Chef Educator

An Education, Business and Careers podcast featuring
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Episodes of Chef Educator

Teaching is a cognitive skill just like any other, so how can we increase the space in our working memory, our factual subject knowledge, and our procedural knowledge? Well, listeners to this podcast have heard me say many times, it is virtuall
A recent survey of undergraduate students revealed that 84% studied by rereading their notes or textbook. Despite its popularity, rereading has inconsistent effects on student learning. In addition, rereading does not always enhance students’ u
Almost every student becomes angry at some point in school. After all, anger is a normal human emotion. And it is not a problem if a student becomes angry, as long as he or she expresses their feelings appropriately. However, it is a problem if
Neuroscience researchers have shown that when you learn something new, there is a physical change in your brain. You have approximately 86 billion brain cells and when you learn something new, some of your brain cells establish connections with
Memory is what enables us to learn by experience, therefore memory is essential to survival. And in this episode, we specifically focus on "working" memory, the term most scientists prefer over "short-term" memory. We first discuss working memo
The brain's programming promotes survival of the animal and the species. This programming has guided mammalian development and adaptations for survival in the unpredictable and perilous environments in which most mammals live. And memory is wha
A teaching philosophy (also known as an educational philosophy, a teaching statement, a philosophy of education, a philosophy of teaching, etc.) is a self-reflective statement of your beliefs about teaching and learning. In addition to general
We know that exercise is great for our bodies, but what about for our brains? Does going for a run, hitting the gym, or lifting some weights really affect the health or strength of our brains? The answer is yes according to current research! Ex
Learning is a complicated process. Several thousand years ago, the primary job of the human brain was to figure out how to find food, avoid getting eaten by a predator, and to find a mate. Today, in addition to those three basic functions, our
Percentage grading systems that attempt to identify 100 distinct levels of performance distort the precision, objectivity and reliability of grades. And when averaging on a 100-point scale, the use of zeros is particularly damaging to a student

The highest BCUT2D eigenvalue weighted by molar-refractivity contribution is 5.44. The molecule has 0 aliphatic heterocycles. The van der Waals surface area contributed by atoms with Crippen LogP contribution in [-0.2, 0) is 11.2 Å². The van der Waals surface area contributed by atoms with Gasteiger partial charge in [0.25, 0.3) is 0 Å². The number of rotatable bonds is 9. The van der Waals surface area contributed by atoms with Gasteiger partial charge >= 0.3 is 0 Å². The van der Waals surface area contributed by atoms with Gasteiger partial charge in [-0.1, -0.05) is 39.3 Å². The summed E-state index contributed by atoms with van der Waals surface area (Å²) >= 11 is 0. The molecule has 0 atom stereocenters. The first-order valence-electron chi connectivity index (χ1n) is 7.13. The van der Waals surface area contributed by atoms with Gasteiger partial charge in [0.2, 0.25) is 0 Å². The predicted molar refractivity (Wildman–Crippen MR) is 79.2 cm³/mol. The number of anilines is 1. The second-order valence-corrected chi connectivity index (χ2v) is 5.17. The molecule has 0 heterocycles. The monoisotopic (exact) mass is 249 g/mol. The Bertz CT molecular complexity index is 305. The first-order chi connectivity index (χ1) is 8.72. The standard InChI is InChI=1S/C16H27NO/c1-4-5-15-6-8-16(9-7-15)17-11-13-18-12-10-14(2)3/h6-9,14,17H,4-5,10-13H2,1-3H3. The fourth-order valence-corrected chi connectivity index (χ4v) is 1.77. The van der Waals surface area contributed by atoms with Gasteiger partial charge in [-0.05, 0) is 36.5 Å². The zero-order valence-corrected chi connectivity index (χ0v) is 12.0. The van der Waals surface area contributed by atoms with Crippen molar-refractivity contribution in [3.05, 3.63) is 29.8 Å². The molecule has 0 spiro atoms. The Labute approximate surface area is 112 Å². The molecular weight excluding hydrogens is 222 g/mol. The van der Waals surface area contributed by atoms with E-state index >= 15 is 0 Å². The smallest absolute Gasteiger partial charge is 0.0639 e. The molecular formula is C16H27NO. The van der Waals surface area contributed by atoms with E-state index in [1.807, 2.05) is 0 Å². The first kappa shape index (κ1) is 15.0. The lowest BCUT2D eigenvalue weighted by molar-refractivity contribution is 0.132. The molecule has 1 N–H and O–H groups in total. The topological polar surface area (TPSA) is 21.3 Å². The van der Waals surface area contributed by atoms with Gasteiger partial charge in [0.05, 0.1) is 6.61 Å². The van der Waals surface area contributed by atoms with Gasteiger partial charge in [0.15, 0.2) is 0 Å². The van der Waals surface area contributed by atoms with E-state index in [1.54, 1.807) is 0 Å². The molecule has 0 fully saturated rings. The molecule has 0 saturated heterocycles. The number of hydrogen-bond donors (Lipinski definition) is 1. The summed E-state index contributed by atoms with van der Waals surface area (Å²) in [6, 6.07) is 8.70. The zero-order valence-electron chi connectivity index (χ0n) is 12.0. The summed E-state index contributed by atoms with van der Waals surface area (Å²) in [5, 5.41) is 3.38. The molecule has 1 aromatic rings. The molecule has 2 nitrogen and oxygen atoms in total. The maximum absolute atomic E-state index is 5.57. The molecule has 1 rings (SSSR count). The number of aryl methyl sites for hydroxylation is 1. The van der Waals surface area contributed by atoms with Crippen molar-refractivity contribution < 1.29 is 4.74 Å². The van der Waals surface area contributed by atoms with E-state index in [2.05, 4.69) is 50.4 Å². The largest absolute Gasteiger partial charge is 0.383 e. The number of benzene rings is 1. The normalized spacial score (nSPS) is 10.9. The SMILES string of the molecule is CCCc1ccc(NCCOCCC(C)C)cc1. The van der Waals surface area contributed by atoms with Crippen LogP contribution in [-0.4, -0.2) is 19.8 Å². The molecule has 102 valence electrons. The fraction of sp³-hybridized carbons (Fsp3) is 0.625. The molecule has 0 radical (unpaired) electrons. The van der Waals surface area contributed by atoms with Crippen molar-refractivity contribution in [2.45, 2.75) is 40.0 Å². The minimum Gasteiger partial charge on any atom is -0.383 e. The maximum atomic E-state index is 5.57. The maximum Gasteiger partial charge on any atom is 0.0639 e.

When most students come into our classrooms, they bring with them an unhealthy attitude toward grading, which has often been instilled in them by parents and past teachers. It is an attitude based on the flawed assumption that grades are suppos
Most aspects of grading and reporting have been around forever and reflect traditions that have been a part of our education system since the early 1900's. Though these traditions are entrenched in our education culture and part of everyone's s
Today's episode is titled "Top Ten Tips for Remote Learning" and is basically the same message that Dr. Colin Roche sent out all of his students this week to help them adjust to online learning.He shares it here in the podcast in case you think
Listen to this short trailer to find out what the Chef Educator podcast is all about!Hosted by Dr. Professor Chef Colin Roche, the show is available for free in any app that supports podcasts (iTunes, Spotify, etc.) or through this link: www.ch
When classroom instruction is interrupted due to emergencies, we as faculty need to use alternative methods and tools to continue teaching our classes at a distance. Now how we do this may vary depending on the subject and teaching methods we u
The success of your lectures depends as much on the planning as it does on the delivery. There is a lot of information available on the factors that make lectures effective and in this episode Dr. Colin Roche shares a variety of helpful tips, t
As a new teacher, your life is already stressful. You are entering a new job, setting up a new classroom, dealing with new procedures, completing a ton of paperwork, and having to meet and relate to so many new people over the course of a day.U
A successful first day of class can be a key component of a successful course. You should envision the first day as more than just a time to review the course syllabus. In this episode, Dr. Colin Roche shows you how to turn that first day into
Whether you are a new teacher, a part-time adjunct teacher, or even a veteran teacher, lesson plans matter! Learning is our ultimate goal when we deliver lessons to our students and a lesson plan is the instructor's road map of what students ne
The syllabus is one of the most important documents that you will create for your class because when it is done well, it communicates a variety of important information about your overall course, including activities, expectations, and even you
The Chef Educator podcast was created as a comprehensive resources for new and "seasoned" culinary, hospitality, and pastry arts teachers, instructors and faculty in both secondary and post-secondary schools. This show will address the many iss
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